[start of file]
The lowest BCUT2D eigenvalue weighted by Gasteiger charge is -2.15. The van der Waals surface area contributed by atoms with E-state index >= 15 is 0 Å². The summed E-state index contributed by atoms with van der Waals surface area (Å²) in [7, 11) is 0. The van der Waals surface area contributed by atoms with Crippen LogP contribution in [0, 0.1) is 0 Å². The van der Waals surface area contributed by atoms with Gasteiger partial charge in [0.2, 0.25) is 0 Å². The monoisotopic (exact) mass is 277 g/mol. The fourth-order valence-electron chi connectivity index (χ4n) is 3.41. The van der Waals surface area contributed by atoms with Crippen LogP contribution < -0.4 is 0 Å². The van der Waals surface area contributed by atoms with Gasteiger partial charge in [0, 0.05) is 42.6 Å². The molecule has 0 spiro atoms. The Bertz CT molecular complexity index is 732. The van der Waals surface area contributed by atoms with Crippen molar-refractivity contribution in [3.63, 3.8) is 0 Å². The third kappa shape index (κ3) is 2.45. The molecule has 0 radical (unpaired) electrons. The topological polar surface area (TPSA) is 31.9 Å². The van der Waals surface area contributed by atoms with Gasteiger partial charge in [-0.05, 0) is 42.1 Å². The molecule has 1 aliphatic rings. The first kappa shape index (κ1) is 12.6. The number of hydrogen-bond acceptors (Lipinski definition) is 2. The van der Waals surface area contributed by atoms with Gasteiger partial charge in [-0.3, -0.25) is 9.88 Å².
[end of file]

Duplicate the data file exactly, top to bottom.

The lowest BCUT2D eigenvalue weighted by Gasteiger charge is -2.15. The van der Waals surface area contributed by atoms with E-state index >= 15 is 0 Å². The summed E-state index contributed by atoms with van der Waals surface area (Å²) in [7, 11) is 0. The van der Waals surface area contributed by atoms with Crippen LogP contribution in [0, 0.1) is 0 Å². The van der Waals surface area contributed by atoms with Gasteiger partial charge in [0.2, 0.25) is 0 Å². The monoisotopic (exact) mass is 277 g/mol. The fourth-order valence-electron chi connectivity index (χ4n) is 3.41. The van der Waals surface area contributed by atoms with Crippen LogP contribution < -0.4 is 0 Å². The van der Waals surface area contributed by atoms with Gasteiger partial charge in [0, 0.05) is 42.6 Å². The molecule has 0 spiro atoms. The Bertz CT molecular complexity index is 732. The van der Waals surface area contributed by atoms with Crippen molar-refractivity contribution in [3.63, 3.8) is 0 Å². The third kappa shape index (κ3) is 2.45. The molecule has 0 radical (unpaired) electrons. The topological polar surface area (TPSA) is 31.9 Å². The van der Waals surface area contributed by atoms with Gasteiger partial charge in [-0.05, 0) is 42.1 Å². The molecule has 1 aliphatic rings. The first kappa shape index (κ1) is 12.6. The number of hydrogen-bond acceptors (Lipinski definition) is 2. The van der Waals surface area contributed by atoms with Gasteiger partial charge in [-0.3, -0.25) is 9.88 Å².